“Carl! Jesus Christ, are you deaf? That thing’s been beeping for, like, 10 minutes already.”
“Sorry,” Carl mumbled. He hit the button on the top of the clock and the sound cut off. It was 8:05, too late for anything but a quick change of clothes. He leaned back against the headboard and waited for his startled heart to slow.
Staring at the battered metal doorknob, Carl felt the cage of his life close in around him.
Usually, in the daylight, Carl’s idea—the idea of killing anyone—seemed nightmarish and absurd. But this morning, after he had put on his coat and shut the apartment door, he stood in the hallway for a minute. He felt shaky and weak, as though he’d just been bested in a fight. He wasn’t up to a day of work; even the idea of getting on the bus felt vaguely threatening. And of course, when he got there, Ray would be all over him because he was going to be late; there was nothing he could do about that now.
Staring at the battered metal doorknob, Carl felt the cage of his life close in around him. Quickly, before he could change his mind, he went back into the apartment and fished the gun out of the drawer.
Ray had a dream of his own. He dreamed about a puppy. Or maybe it was a lobster? It was hard to tell. He held it in the crook of his arm and its warmth spread through his chest. Later, when it was definitely a puppy, he took it for a walk through the mall. But then he realized he shouldn’t have—it was too weird looking, with that red shell, those little ball eyes sticking up on their stems; it just didn’t look like a puppy should look. He thought about maybe ditching it, opening one of the exit doors and unclipping the leash, giving it a little shove. But it broke his heart to think that, so he went on walking, stiff with shame.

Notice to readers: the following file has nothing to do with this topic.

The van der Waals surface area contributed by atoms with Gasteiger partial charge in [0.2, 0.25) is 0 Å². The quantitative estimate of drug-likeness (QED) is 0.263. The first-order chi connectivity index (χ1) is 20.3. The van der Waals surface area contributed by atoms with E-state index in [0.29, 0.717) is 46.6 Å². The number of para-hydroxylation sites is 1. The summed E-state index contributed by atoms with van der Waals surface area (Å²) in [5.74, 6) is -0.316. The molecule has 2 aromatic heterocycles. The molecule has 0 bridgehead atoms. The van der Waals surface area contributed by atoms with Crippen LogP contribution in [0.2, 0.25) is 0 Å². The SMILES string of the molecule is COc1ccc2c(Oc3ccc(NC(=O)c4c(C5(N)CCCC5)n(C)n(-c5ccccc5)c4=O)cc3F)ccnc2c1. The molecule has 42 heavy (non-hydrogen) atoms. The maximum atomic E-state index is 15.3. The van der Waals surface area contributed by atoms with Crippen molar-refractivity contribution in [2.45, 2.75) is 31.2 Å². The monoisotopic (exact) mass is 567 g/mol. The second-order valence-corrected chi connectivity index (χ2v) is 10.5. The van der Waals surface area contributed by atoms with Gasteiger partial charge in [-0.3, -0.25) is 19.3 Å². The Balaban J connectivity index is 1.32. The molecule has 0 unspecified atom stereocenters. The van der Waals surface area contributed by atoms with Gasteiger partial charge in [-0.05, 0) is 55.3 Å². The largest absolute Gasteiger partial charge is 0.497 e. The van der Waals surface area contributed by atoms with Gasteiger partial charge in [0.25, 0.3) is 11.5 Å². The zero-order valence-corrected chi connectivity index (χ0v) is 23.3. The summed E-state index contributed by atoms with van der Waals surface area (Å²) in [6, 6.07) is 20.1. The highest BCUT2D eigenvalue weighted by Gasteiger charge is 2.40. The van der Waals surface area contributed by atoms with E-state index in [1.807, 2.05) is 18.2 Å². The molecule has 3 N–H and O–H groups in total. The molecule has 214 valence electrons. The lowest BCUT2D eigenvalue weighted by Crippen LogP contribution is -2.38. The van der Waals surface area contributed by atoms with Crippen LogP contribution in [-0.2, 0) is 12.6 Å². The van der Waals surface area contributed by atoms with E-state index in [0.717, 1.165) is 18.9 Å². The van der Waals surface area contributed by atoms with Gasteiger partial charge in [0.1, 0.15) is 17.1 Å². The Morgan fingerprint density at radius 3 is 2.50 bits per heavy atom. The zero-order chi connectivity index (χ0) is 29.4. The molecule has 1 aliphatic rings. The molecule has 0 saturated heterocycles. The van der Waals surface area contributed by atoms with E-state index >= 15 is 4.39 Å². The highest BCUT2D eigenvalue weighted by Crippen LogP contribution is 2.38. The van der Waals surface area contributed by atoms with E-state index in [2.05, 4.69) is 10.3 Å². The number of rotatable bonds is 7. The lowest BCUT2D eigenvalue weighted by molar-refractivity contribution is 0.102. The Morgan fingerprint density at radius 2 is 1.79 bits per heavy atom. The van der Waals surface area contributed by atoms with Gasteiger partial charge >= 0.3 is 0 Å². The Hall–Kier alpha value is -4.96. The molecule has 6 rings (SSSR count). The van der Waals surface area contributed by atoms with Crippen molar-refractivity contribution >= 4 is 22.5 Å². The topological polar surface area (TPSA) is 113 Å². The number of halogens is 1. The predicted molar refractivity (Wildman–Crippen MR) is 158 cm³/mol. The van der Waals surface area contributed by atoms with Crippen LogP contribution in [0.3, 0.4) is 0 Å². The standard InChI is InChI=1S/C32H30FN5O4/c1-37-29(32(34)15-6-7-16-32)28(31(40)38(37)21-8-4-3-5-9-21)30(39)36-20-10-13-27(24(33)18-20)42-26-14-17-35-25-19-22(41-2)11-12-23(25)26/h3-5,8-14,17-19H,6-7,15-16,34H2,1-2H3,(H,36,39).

Then a miraculous shift occurred. A young girl pointed at the lobster dog and cried, “How cute!” She came over, she bent down and patted the dog on its hard, red head. Other people stopped, too: teenage girls, mothers with baby strollers, other men. Everyone was friendly, everyone seemed to like Ray. They leaned toward him, smiling, and Ray smiled back. A weight seemed to lift off him; when he half-woke and rolled over, the bed felt softer.
He was still in a good mood when he got up in the morning. He flung back witty comments at the men on the morning talk show; he even thought, shaving, that his face looked a little angular, a little GQ-ish even. Outside, the warm spring air held a scent of flowers. He threw his keys up in the air and caught them, just for the hell of it.
But when he turned the key in the car’s ignition and heard the frantic, failing whinny of the starter, the mess of everything rose up before him again: things done wrong (leaving the headlights on, the new fundraising database), or still unsolved (the email server), or just not happening (sex, love, money—you name it), and then something else that had been nagging at the back of his mind, a problem from the day before. It didn’t come to him until later, while he was waiting for the AAA truck: Lisa in the lunchroom, the look on her face when Carl came in.
No, not when Carl came in—it was when Ray spoke to Carl. It was Ray she had been looking at when her eyes went hard.